by Gregory King, Visiting Assistant Professor of Dance at Swarthmore College for The Dance Journal
A favorite meal.
A familiar band.
A comfortable blanket.
An acquainted touch.
There are tastes, sounds, smells, and feelings that you become accustomed to because they rewire a memory that warms you.
These memories are anchored in sound perfection, never to be altered. Changing them would shift the pleasure they bring and modify their effect on your senses.
When you go to the theater to see the Koresh Dance Company, you know what you’re going to get; Great dancing, intricate choreography that combines raw athleticism with classical ballet, percussive sounds that include vocalization and body slapping to create complex soundtracks, and without fail, a pleased audience.
But there is a fine line between expected pleasure and satisfying predictability.
After seeing the Koresh Dance Company more than a few times, I have grown to appreciate the aesthetic of the company. Still, I often wonder what the dancers would look like moving in a different way, with a different sensibility, to a different sound.
On Thursday March 26th, Koresh’s Aftershock premiered to a full house at the Suzanne Roberts Theatre.
Clawing at their bodies with intense stares.
A reach, a jerk, a slap of the thigh.
An outburst, a gesture.
A walk, a chug, a battement.
Contracted bodies that react to the intensity of the music then vicissitude to display an elegant classical lines.
The Koresh Dancers do all of this incredibly well.
But although Aftershock offered the satisfaction and pleasure of familiarity, I wanted a hint of surprise.
Aftershock had thirteen sections demonstrating various experiences with migration. Oral texts built into the soundtrack, helped guide the viewer and amplified a journey that gave insight into Koresh’s own passage.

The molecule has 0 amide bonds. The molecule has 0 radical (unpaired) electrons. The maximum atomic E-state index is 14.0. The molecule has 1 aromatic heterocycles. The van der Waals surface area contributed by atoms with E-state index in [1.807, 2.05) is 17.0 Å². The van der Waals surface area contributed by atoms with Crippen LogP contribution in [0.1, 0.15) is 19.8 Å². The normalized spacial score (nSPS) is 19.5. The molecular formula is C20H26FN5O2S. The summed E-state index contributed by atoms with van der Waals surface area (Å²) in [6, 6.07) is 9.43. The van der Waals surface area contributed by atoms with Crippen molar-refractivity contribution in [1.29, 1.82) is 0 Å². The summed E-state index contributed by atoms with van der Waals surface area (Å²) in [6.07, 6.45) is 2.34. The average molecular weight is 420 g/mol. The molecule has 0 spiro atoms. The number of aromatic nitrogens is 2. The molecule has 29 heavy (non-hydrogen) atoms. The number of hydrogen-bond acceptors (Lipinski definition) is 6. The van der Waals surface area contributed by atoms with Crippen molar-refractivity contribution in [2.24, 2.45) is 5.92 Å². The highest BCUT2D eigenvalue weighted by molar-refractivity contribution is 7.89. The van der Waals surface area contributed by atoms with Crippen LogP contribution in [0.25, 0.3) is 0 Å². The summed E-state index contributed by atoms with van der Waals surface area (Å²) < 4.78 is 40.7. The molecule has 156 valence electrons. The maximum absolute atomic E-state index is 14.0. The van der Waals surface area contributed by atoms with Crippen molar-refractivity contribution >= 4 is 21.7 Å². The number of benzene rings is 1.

As an immigrant, I searched to find myself in Aftershock. I wanted the stories of leaving one country and moving to another, to shed light on the universality of migration, but I came up short. Although the first section THEN, flawlessly captured the urgency to migrate, some of the other sections weren’t as successful in giving insight as why he named the show Aftershock. THEN offered a whimsical soundscape that included a poem by Karl Mullen. Eased into an arrangement by Mozart and including the clicking of a typewriter, THEN was task oriented and action driven.
Trios and duets paraded the stage with urgency. They slithered, marched, and crawled as if crossing borders, swimming seas, and creeping across fields.
The dancers macerated the space until they formed a line downstage while facing upstage. A duet ensued.
This allegorical barrier served two purposes; first, the dancers in the line were spectators observing the duet. Then the dancers became a gate, distancing them from the audience.
A duet in GIVE IT ALL UP showed the methodical sturdiness of Micah Geyer and the quiet trusting nature of Shannon Bramham as she cautiously approached him with the skilled awareness of her trained body. With music by Taksim Trio and spoken words by Shane Dodd, this reflexively earnest duet had moments of controlled eroticism. I took a snapshot of the moment Geyer hiked Bramham’s hips with his foot before he judiciously led her through the space until he prudently lowered her onto his thighs. This duet was a thrilling reminder of why Koresh is a master of making dance.
HOPE AVENUE was performed by Joseph Cotler and Krista Montrone. The soft, breathy quality of this duet was a welcomed change after the robust crux of the former sections. Stamina and endurance were replaced by elasticity and poetry. Canvasing the space with placid transitions and a keen physical intellect, Cotler shone as a partner and as a soloist. Montrone exhibited tremendous technical adeptness as she owned the stage. She engaged with Cotler, using him but not needing him. The two were beguiling and steadfast as they breathed into each other, being careful not to detach.
CHAMELEON was among the least successful sections as I kept examining the duet for a connection between the choreography and the title. Contextually, I understand how cultural transformation can be inevitable when calling a new place home, however, this idea was not fully conveyed and I was left in a state of confusion. Dancers Jessica Daley and Robert Tyler added humor to the duet with their animated gestures and playful execution which did very little to dislodge my perplexity.
Mention must be made of Melissa Rector and Asya Zlatina, whose presence pierced your memory. They executed Koresh’s choreography with exactness, earnestness and proficiency.
Pleased and satisfied, the audience exploded in an ovation that revealed that there maybe truth to the old adage, “if it ain’t broke don’t fix it.” This proved that Koresh’s expedient familiarity could become that cozy blanket for the people of Philadelphia.
Aftershock, Koresh Dance Company, Suzanne Roberts Theater, March 26th – 28th 2015, www.koreshdance.org